I often ask the mister for inspiration. I tell him to pick an animal. Then I write a poem about the animal. It started as a self-imposed forced-inspiration exercise I used in university for a form poetry class, inspired by a couple brilliant pieces written in an earlier class (Tiger, Okapi), but this technique became the basis for my advanced poetry class's final project (A+ material), and I've stuck with it ever since. These are all shorter poems, usually just a page long, that use intense diction, extended metaphors, and often constrained meter and form to find, explore, and define the animal's created myth or niche. I love them. I've got a ton of them now, and while a few found homes in my university's literary magazine, a million of them are still wandering the postal system. And more keep coming.

I love to craft language. I don't need to write a moving poem that is personal to me or someone else. I don't need to feel touched by emotion or memory within my own poetry. For beginning writers, that's often their biggest mistake. When I've worked on a poem whose language I've molded every step of the way, but whose content I don't necessarily feel attached too in any way, I can still tell when it's done because it resonates for me, without having to illicit anything. I can read it again and again, and the mental tone it produces is right on key, and it vibrates my being. It sounds really cheesy, but, it's why I love my work, it brings an almost physical pleasure to have created a good, sometimes a damn good, poem. When I sit down to write, I always open the last poem written that I felt was finished, to read it again and know the power I can create. Maybe it's a reminder that I have it in me. Maybe I'm just my own biggest fan.

There are two ways a reader can enjoy a poem. It can be a carefully and superbly crafted poem about anything, where the language, form, metaphor, etc remains right on key, producing a resonance within the reader. Or it can be a well crafted piece on a subject, location, event, etc that illicits within the reader a profound connection to an emotion or memory, and I think maybe these are the poems that grow in length, trying through more, rather than more concise, language to reach their reader... I need to write an essay on this stuff, I'm very deep.

I just finished a poem. Fox. And I just read it over again. I am my own biggest fan; it's like I punch myself in the face.

Wednesday, January 21, 2009

Chapstick, and my dream job.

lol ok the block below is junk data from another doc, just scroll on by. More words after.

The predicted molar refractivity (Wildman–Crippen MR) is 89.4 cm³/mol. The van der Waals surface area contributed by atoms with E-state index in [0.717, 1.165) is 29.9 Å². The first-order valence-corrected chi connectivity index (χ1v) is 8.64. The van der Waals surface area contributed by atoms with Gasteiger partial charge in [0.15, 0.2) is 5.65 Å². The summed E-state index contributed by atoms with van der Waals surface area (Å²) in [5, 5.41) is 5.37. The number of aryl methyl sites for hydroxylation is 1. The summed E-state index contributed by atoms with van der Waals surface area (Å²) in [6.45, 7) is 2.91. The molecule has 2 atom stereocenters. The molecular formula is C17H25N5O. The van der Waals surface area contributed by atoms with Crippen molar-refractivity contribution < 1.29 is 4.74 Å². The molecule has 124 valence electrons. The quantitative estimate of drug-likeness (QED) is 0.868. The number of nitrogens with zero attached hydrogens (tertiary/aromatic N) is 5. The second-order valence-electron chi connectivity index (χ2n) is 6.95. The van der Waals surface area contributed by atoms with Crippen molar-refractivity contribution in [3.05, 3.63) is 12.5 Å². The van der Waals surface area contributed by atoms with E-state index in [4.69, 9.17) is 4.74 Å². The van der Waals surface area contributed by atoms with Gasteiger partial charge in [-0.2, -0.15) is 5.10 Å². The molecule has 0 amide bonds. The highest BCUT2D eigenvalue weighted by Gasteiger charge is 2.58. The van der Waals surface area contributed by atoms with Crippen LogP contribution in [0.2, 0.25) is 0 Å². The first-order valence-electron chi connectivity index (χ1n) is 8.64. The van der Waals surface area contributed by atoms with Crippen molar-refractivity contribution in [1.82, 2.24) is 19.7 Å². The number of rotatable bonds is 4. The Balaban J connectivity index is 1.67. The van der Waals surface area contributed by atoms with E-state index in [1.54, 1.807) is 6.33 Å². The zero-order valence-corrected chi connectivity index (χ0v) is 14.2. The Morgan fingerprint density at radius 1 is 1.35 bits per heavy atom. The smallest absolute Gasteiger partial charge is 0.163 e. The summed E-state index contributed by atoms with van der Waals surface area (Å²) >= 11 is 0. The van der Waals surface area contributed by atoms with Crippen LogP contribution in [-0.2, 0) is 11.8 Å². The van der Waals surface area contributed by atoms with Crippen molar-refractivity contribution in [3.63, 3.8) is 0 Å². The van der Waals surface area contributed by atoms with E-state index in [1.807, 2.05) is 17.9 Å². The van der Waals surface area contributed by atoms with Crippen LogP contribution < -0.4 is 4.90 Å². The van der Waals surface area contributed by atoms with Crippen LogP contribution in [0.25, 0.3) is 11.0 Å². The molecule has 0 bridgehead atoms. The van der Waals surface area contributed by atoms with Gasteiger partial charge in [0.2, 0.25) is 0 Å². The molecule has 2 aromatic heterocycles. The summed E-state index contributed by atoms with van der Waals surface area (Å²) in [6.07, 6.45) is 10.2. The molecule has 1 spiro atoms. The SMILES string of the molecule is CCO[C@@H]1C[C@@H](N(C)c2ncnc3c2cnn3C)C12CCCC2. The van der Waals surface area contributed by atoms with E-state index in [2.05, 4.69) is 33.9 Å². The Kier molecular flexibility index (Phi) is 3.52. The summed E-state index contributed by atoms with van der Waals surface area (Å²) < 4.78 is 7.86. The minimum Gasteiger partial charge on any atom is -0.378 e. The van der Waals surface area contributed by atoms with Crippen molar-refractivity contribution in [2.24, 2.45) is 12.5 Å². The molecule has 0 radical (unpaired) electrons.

I am a chapstick addict. I only have at any one time a single tube (Burt's Bees, baby!) and carry this with me everywhere, but never in my pocket. It would melt. It sits next to my keyboard, or beside my cup of tea on the coffeetable, or on top of my alarm clock, or tucked into my purse or wallet or boyfriend's wallet. But sometimes when I leave for work at 5:15 am, it gets left behind. And then my day is ruined. I hate that moment when I reach into my bag, my bag that I bring with me to work everyday and that has a very special little pocket just for my chapstick, and realize that my Burt's isn't there. My heart sinks, then shudders in a moment of panic. I survived this today, but... maybe not the next time. When my lips hurt, how can I possibly survive a day at work? I can't smile, or talk without my dry lips pulling tight and cracking, and those little bits of skin peel and I have to pull them off with teeth or fingers... I need my chapstick. Why don't I just buy another tube, and keep it forever and ever in that bag? Why?!

My bag is heavy. It carries my wallet, lunch, mug, and on a good day, my chapstick. It also has within it a book, of course. Right now I am reading Leo Tolstoy's Anna Karenina, which is very heavy. It's my read-at-work-on-my-breaks book, and since it is from the library I don't dare leave it at work. So I cart this big big book back and forth with me. At the most, I can only ever read an hour's worth each day, so I'll be lugging it around for some time. My read-at-home-for-leisure book is currently Frank Herbert's Chapterhouse: Dune, because I am a scifi geek at heart, though I'll honestly read anything that comes along, and I am trying to read more classics, hence the Tolstoy. I always keep a book of poetry on the go too. Right now it's John Pass's The Hour's Acropolis, with Ovid's Metamorphoses lined up for next, which I'm very excited about. The latest issue of Writer's Digest is on my kitchen table, and this I flip through on those rare mornings I sit down for breakfast, or am eating lunch alone. Please pay me to read. This would make my life perfect.